, South Pacific Adventist Record, and , news editor, Adventist Review
An Adventist educator in Australia has been declared the world’s “most-published authority” on runner's stitch, an accomplishment that he credits solely to God’s leading.
The Wall Street Journal put the spotlight on Darren Morton, a senior lecturer at Avondale College of Higher Education, in a health feature about the “medical mystery” of stitches, an abdominal pain experienced by athletes.
The article was published on the front-page of its website Sunday to coincide with the New York City marathon.
“A senior editor from the WSJ contacted me following a Google search on the stitch, and my name and research kept coming up,” said Morton, who holds a doctorate in human physiology. “He had been frustrated by his sports medical contacts that seemed to know nothing about the condition.”
Stitches have garnered very little attention from the scientific and medical community. According to the article, clinicians historically have been more concerned about what alleviates a stitch instead of working out its cause.
This lack of information prompted a then 20-something Morton to begin his research. He has since authored eight key studies on stitches—a remarkable achievement as only 14 in-depth studies—including Morton's—have been published in the past 100 years.
Morton is also credited for the renaming of the “stitch” to its accepted scientific term, “exercise-related transient abdominal pain,” or ETAP.
While having his work published is nothing new to Morton, he acknowledged that it was “really nice” to have his research acknowledged in a public forum like The Wall Street Journal.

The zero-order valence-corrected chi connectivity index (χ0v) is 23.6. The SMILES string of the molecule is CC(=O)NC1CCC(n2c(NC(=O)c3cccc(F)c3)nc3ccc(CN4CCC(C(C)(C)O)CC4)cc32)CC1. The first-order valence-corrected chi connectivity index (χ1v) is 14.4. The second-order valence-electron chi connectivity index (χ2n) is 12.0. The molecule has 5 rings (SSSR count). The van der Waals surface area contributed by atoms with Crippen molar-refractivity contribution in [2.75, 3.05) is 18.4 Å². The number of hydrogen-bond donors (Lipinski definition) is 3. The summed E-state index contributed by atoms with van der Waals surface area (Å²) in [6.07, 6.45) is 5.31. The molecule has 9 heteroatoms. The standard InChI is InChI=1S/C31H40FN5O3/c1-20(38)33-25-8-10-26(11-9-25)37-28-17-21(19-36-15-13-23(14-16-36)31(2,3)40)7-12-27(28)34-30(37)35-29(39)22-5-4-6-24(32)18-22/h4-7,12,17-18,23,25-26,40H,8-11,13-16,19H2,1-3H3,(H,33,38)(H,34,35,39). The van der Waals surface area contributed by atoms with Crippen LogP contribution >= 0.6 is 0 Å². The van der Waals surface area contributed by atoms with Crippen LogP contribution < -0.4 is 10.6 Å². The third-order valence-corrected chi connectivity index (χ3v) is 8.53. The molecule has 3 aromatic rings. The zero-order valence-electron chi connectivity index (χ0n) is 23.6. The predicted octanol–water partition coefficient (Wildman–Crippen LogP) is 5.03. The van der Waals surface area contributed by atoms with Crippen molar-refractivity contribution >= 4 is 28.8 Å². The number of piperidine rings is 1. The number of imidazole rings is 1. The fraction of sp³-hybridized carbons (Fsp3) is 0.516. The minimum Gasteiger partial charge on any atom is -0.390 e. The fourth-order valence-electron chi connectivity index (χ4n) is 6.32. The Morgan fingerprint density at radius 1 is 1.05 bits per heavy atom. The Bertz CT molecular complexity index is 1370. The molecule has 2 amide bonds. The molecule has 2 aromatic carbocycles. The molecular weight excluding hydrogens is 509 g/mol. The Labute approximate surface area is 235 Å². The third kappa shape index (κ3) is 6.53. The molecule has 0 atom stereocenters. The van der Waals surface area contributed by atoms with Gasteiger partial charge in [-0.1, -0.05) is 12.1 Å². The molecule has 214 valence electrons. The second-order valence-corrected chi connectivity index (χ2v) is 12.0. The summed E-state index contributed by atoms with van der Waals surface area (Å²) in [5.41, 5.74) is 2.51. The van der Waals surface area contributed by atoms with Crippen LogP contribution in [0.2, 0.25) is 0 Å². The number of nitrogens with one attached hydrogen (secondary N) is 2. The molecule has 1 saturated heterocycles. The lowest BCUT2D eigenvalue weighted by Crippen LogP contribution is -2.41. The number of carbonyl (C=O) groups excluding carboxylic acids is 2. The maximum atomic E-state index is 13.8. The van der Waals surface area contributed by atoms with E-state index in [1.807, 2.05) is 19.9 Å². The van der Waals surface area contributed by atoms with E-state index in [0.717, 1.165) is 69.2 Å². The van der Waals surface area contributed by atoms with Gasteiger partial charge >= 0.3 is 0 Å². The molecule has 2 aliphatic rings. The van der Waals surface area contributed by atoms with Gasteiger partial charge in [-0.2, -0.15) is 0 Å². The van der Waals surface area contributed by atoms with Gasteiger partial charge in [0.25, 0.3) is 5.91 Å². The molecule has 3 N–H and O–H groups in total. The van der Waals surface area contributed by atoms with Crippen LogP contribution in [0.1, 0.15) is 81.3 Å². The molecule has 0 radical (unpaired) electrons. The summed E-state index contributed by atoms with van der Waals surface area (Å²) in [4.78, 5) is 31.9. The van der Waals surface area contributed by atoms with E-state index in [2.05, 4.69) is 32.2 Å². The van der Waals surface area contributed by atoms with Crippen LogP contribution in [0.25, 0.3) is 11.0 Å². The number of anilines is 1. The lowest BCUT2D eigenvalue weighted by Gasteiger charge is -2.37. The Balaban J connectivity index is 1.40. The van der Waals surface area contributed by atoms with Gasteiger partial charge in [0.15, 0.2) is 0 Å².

“It is kind of exciting to be considered the world expert, even if it is about a pain in the side,” Morton said. “I have already received many international e-mails from people commenting on the article. That kind of exposure is priceless.”
He said, however, that he never would have risen to this position without God’s guidance.
“God has been intimately involved in my research of the stitch,” he said. “Most notably, I can still recall one afternoon in the medical library at the University of Newcastle when I was basically steered from journal article to journal article as I sought to understand what was causing the pain. I walked out of the library that afternoon 99 percent certain that I knew the cause of the condition, and it was an entirely new theory.
When the theory was published shortly after in the prestigious journal Science and Medicine in Sport and Exercise, it essentially set Morton up as the world expert on the topic.
“God has led,” he said.
Morton said God gives his life direction and meaning, and he pointed to Galatians 6:4, 5 as a Bible passage that he particularly took to heart. It reads: “Make a careful exploration of who you are and the work you have been given, and then sink yourself into that. Don’t be impressed with yourself. Don’t compare yourself with others. Each of you must take responsibility for doing the creative best you can with your own life” (The Message).
The Wall Street Journal, November 2, 2014: “Runners Know a Stitch Hurts Time, But Its Cause Remains a Mystery”
Adventist Record, November 5, 2014: “Adventist Lecturer Featured in Famous Journal”